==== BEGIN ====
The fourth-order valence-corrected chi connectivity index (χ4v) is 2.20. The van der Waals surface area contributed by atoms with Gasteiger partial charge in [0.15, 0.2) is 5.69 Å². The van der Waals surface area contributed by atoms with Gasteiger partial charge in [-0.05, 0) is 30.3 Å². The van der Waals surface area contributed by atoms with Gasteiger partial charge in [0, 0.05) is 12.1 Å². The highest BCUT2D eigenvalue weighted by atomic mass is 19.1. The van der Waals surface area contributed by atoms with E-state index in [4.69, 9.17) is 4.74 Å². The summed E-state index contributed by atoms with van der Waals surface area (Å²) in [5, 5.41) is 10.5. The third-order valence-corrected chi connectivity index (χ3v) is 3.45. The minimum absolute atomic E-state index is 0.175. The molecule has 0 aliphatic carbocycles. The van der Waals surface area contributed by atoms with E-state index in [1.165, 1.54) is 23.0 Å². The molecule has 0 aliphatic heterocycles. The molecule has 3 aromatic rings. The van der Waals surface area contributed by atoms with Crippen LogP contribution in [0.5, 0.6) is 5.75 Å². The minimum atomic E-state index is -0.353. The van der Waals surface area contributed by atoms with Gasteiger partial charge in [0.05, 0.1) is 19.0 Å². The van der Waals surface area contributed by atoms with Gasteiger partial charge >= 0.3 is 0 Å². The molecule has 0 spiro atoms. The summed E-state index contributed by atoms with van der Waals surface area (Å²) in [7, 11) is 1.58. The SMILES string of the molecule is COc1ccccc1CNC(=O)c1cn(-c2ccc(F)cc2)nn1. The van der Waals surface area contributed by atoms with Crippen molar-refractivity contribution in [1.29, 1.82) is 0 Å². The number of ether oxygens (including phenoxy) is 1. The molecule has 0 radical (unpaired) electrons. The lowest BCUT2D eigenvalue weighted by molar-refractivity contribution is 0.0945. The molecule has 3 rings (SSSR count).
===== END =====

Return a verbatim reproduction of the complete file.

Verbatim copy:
The fourth-order valence-corrected chi connectivity index (χ4v) is 2.20. The van der Waals surface area contributed by atoms with Gasteiger partial charge in [0.15, 0.2) is 5.69 Å². The van der Waals surface area contributed by atoms with Gasteiger partial charge in [-0.05, 0) is 30.3 Å². The van der Waals surface area contributed by atoms with Gasteiger partial charge in [0, 0.05) is 12.1 Å². The highest BCUT2D eigenvalue weighted by atomic mass is 19.1. The van der Waals surface area contributed by atoms with E-state index in [4.69, 9.17) is 4.74 Å². The summed E-state index contributed by atoms with van der Waals surface area (Å²) in [5, 5.41) is 10.5. The third-order valence-corrected chi connectivity index (χ3v) is 3.45. The minimum absolute atomic E-state index is 0.175. The molecule has 0 aliphatic carbocycles. The van der Waals surface area contributed by atoms with E-state index in [1.165, 1.54) is 23.0 Å². The molecule has 0 aliphatic heterocycles. The molecule has 3 aromatic rings. The van der Waals surface area contributed by atoms with Crippen LogP contribution in [0.5, 0.6) is 5.75 Å². The minimum atomic E-state index is -0.353. The van der Waals surface area contributed by atoms with Gasteiger partial charge in [0.05, 0.1) is 19.0 Å². The van der Waals surface area contributed by atoms with Gasteiger partial charge >= 0.3 is 0 Å². The molecule has 0 spiro atoms. The summed E-state index contributed by atoms with van der Waals surface area (Å²) in [7, 11) is 1.58. The SMILES string of the molecule is COc1ccccc1CNC(=O)c1cn(-c2ccc(F)cc2)nn1. The van der Waals surface area contributed by atoms with Crippen molar-refractivity contribution in [1.29, 1.82) is 0 Å². The number of ether oxygens (including phenoxy) is 1. The molecule has 0 radical (unpaired) electrons. The lowest BCUT2D eigenvalue weighted by molar-refractivity contribution is 0.0945. The molecule has 3 rings (SSSR count).